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“In My Parent’s Living Room in Silver Spring, MD”Me waving, my brother in the middle and David in the foreground. David’s first evening in the U.S. Please read my entire post for details.

Posted by Michael Oberman on Tuesday, January 12, 2016

Before David Bowie turned into a rock legend, he visited Silver Spring.

Michael Oberman, who in 1971 was a music writer for the now-defunct Washington Star, told the story Tuesday on his Facebook page about how his brother Ron helped set up Bowie’s first trip to the United States. Bowie, 69, died Sunday after battling cancer.

As Oberman tells it, Bowie arrived at Dulles Airport and traveled to Silver Spring shortly after releasing his album, The Man Who Sold the World, to kick off a U.S. press tour. Oberman would be Bowie’s first interview of the junket and the two spent a couple of hours talking at the Admiralty Drive home of the reporter’s parents. The whole family and Bowie then went to Emerson’s Restaurant in Silver Spring, where the hostess “proceeded to close the curtains” on the booth where they were seated.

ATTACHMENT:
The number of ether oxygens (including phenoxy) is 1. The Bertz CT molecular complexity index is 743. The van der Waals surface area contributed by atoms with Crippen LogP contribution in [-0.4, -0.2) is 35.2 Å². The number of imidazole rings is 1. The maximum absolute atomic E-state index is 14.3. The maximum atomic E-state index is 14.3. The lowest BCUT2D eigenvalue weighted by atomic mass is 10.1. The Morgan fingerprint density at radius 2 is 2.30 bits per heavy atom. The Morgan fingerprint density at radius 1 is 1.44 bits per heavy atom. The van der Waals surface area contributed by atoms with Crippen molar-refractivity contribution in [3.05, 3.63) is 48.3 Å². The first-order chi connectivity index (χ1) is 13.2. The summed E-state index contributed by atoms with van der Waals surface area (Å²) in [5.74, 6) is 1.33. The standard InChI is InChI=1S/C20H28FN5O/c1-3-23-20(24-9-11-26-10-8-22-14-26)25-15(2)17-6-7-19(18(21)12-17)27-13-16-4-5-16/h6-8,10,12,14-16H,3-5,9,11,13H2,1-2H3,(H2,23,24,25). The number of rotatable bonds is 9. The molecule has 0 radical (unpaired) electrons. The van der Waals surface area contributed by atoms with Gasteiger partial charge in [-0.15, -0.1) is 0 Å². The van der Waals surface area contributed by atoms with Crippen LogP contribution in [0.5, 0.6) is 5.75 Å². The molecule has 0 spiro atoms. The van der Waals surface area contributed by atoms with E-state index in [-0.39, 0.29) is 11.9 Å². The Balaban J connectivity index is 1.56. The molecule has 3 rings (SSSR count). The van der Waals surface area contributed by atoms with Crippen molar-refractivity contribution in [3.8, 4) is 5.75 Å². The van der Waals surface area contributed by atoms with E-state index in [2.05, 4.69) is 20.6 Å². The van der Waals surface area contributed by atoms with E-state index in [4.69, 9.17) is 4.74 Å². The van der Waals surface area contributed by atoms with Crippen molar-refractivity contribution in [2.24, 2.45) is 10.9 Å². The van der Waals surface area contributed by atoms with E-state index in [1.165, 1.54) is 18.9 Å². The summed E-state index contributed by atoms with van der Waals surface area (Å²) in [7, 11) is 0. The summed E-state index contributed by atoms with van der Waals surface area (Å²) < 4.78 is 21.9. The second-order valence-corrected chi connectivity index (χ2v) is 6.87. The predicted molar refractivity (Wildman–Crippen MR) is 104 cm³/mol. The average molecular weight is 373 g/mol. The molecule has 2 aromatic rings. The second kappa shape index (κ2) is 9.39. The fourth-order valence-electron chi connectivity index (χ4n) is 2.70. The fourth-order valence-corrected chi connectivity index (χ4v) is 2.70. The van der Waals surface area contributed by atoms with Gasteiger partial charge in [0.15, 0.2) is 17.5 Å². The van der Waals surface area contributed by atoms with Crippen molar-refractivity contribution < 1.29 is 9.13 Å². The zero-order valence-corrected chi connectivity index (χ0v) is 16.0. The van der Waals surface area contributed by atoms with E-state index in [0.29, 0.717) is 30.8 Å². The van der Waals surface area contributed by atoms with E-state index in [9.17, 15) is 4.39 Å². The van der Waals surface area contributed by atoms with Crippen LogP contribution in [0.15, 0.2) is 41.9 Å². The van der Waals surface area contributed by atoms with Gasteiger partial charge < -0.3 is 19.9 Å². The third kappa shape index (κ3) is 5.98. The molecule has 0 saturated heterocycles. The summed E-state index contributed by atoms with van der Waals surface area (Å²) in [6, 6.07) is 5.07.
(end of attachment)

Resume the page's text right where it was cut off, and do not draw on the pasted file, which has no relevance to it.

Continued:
After dinner, Oberman, his brother and Bowie traveled to Oberman’s house in Takoma Park where Oberman’s band, Sky Cobb, was also present.

“When we got to my house the members of Sky Cobb were in my living room… passing a bong around. The band didn’t even try to communicate with David… something that some of them regret to this day. David had never seen a bong before… and, no, he did not partake of the substance in the bong,” Oberman wrote.

Bowie then left Takoma Park, stayed overnight at a hotel in Washington, D.C., and then left the next day for Mercury Records in Chicago.


Oberman writes that trip was eventful as well—while at the record company headquarters Bowie met an artist by the name of the Legendary Stardust Cowboy. Bowie would later base his Ziggy Stardust persona on the artist, Oberman writes.

Here’s the full account from Oberman’s Facebook page as well as other photos from the Silver Spring visit: Michael Oberman on Facebook

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